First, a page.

community, reflecting, remembering

On the Journey

I was searching, it felt as if I was always searching, had been searching for a long time. Searching implies an object – what was I searching for? I had the idea that I could go into the ministry – but I had no church experience of a community of faith. I had only a history that included a family distrust of “Church,” and three years of study in a fundamentalist denomination. After confirmation, I had abruptly left what I knew as “Church.” I thought the social movements of the 70’s were more about Jesus and what he taught than what I had known of Church. In particular, I had noticed and admired the work of Father James Groppi in Milwaukee, a Civil Rights leader in my hometown and adjoining ‘hood.

After college, I embarked on a career with the Social Security Administration, and after three months of intense training as a Claims Representative in Minneapolis, I was assigned to the District Office in Green Bay, Wisconsin. At the time, I was happy to have been assigned to Green Bay, which was a couple of hours north of Milwaukee. I didn’t know at the time how lonely I would be, how lost as I began my professional life as an adult.

And part of me was still searching. I was always searching. For what? For love? For meaning? For connection? For depth? For community? All of these were to be answered, although I didn’t know it when I was searching. And part of me is searching, even now, which has given my life and faith a depth and richness I would not have had otherwise. I’ve always been open to new understandings, to new learnings. I’m grateful for that.

After a couple of years, as the Social Security Administration took on the administration of SSI – Supplemental Security Income – the staff in the SSA office at Green Bay grew. From my first days, when I was the first woman CR, staff numbers grew. My first colleagues – who ruled the roost as only white men in power can do – were challenged to accept women who were at least as good at what they did than the men had been.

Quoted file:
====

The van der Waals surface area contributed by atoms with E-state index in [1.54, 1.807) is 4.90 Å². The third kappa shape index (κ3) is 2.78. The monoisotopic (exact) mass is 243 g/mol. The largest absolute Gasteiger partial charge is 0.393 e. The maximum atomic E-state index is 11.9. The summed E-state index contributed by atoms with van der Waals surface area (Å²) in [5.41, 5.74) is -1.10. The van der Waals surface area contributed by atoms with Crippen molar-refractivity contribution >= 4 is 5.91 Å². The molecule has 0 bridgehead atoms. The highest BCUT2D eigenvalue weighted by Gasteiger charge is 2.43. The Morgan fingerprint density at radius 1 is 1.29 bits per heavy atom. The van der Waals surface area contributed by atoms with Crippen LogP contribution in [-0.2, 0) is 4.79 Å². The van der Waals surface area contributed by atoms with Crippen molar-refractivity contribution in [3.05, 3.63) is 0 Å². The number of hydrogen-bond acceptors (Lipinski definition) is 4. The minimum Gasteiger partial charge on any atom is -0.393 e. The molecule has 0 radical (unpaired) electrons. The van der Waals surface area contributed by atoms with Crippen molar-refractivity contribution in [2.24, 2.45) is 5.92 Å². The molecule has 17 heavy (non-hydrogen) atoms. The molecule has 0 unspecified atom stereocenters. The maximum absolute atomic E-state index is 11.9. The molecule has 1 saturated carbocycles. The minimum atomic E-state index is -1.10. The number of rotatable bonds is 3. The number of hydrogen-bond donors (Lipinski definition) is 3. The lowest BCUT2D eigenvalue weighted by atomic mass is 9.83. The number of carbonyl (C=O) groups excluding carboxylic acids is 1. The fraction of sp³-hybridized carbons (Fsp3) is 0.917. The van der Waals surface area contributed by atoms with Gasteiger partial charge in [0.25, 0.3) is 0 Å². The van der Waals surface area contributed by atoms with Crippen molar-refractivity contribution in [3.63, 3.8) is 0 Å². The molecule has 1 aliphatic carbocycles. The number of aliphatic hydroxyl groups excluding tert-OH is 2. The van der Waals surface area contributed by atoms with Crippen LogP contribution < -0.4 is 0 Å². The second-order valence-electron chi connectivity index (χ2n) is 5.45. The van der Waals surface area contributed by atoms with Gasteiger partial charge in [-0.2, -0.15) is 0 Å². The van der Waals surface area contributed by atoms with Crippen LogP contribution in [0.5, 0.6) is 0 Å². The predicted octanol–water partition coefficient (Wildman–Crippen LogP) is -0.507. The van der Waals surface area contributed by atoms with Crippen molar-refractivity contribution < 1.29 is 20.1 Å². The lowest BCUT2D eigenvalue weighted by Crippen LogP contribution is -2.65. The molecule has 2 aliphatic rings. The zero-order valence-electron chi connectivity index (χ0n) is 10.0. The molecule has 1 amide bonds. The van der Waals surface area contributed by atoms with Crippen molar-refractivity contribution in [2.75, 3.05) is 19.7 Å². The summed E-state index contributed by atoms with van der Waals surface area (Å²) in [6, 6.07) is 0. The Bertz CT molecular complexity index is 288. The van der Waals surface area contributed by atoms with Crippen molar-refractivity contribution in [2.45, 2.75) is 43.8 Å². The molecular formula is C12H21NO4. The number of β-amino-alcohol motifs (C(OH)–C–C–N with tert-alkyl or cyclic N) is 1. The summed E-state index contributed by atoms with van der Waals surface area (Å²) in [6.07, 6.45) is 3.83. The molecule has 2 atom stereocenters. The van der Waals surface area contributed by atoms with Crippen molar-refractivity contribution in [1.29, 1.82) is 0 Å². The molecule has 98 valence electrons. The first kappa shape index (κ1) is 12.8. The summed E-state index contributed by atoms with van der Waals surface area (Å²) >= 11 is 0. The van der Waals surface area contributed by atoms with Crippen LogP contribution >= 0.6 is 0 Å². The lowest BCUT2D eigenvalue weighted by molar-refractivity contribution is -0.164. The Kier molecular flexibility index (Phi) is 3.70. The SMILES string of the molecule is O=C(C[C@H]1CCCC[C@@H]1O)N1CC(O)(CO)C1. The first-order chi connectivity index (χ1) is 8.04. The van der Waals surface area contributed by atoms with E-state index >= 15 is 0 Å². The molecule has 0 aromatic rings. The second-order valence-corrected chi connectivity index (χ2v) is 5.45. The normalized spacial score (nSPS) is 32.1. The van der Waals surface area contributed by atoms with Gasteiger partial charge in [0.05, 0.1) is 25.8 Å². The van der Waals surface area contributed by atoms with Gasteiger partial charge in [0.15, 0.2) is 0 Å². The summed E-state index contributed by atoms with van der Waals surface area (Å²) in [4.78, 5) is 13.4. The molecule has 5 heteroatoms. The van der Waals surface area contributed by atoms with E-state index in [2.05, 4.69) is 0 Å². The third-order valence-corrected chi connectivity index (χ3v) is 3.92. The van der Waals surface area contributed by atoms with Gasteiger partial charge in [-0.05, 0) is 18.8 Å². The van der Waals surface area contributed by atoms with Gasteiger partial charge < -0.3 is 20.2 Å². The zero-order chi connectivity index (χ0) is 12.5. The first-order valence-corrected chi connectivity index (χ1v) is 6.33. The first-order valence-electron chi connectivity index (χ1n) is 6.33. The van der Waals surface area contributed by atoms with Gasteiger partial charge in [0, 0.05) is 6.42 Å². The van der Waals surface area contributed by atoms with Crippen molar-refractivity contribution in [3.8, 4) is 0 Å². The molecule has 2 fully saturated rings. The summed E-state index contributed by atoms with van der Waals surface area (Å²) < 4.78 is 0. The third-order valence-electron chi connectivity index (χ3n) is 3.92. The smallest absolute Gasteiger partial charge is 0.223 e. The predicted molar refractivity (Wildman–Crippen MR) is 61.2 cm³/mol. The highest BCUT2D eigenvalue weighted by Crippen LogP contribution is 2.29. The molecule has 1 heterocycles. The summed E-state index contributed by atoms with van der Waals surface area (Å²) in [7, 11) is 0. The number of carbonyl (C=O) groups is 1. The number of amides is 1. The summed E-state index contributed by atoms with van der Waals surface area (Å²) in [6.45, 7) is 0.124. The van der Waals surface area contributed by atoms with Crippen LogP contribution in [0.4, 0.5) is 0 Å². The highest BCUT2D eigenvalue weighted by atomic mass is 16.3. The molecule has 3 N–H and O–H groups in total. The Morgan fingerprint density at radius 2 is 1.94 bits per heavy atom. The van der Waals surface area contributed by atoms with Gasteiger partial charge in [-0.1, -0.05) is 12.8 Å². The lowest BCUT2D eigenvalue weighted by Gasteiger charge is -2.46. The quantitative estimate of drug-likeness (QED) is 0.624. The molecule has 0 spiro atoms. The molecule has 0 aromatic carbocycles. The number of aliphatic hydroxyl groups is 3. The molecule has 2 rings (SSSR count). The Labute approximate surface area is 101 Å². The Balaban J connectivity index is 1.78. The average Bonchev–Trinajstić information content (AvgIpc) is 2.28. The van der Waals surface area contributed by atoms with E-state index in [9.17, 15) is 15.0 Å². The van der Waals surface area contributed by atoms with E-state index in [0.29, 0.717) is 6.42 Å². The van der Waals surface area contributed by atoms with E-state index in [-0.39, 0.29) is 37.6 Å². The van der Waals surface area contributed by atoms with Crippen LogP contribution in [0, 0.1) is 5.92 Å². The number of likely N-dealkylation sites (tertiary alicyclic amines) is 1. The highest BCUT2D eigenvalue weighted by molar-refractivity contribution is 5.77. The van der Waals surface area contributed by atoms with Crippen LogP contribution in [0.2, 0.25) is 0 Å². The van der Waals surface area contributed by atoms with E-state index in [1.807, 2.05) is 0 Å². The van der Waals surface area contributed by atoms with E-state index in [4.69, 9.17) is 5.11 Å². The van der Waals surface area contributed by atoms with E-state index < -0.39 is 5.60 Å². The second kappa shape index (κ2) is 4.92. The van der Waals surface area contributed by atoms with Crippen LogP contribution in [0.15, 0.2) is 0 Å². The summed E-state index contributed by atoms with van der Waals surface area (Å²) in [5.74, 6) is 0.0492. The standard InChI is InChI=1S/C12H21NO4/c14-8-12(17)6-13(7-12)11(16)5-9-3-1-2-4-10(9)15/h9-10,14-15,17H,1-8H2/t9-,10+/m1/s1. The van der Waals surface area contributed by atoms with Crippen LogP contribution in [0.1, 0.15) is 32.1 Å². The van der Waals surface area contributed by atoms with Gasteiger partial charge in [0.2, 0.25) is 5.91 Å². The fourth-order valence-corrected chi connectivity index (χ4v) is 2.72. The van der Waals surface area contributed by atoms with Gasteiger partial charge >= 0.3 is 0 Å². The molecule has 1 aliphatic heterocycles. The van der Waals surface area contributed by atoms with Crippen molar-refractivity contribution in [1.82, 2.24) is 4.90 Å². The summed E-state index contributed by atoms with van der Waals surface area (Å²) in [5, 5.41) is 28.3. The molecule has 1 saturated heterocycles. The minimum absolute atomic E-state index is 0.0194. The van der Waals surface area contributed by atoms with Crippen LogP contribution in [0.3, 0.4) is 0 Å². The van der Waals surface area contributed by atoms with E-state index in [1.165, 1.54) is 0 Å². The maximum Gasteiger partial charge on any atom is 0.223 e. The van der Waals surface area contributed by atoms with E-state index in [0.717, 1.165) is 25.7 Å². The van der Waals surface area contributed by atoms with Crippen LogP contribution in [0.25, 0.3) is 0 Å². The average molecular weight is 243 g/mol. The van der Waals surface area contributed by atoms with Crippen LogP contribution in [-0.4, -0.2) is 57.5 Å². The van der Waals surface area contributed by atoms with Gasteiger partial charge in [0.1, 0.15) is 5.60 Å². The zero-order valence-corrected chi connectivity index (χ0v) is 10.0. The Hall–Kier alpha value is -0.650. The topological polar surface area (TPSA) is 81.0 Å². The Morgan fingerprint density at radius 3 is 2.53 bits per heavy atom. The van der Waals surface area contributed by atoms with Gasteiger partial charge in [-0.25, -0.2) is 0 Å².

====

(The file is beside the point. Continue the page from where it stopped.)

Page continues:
I was still searching. One of my colleagues was a woman named Joan, who was a bit overwhelmed by the work as a Claims Representative, but whose life I noticed. She was a white woman from Wisconsin, married to a disabled African American man from the South. Joan always wanted to go deeper, and I sensed a depth in how she wanted to relate to others. She didn’t engage in the politics of the office, often spending her breaks reading a Holy Book – the Holy Book of those people who are called Ba’hai, the teachings of their prophet. In a way, Joan was difficult to relate to, but I liked her depth, the way she looked at others as she spoke to them. Joan and Nat invited me to dinner at their house, and there, after the meal, we talked.

Joan and Nat were the first people I knew who took the faith they professed seriously. They allowed my questions. They didn’t expect rigid answers, the answers of a “right faith.” They wanted to talk, to learn where I was going with my questions. They took me seriously, as well as the faith they professed. When I asked about becoming a Bahai’, they didn’t surround me with evangelical fervor – they encouraged me to explore my journey, to see how my journey unfolded.

And my journey unfolded in another direction – in a way. I’ve written about returning to Milwaukee, still working for the Social Security Administration, and following my heart and questions to the people called Methodists, to my friend and guide Harvey Stower, and into the ministry.

I’m grateful for the journey, and for the questions, which still arise, will continue to arise. I’m grateful for all those whose path has lit my way. I’m grateful for the ongoing quest of faith, of trust in life as life offers itself. And I’m always grateful for the beacons of light who have lit my way – for Jesus, for Joan, for Nat, for Harvey – for all the others.

The Blue Mosque, Istanbul - View by Mary Elyn Bahlert, 5/2023
community, nostalgia, remembering, Uncategorized

Meeting Joanne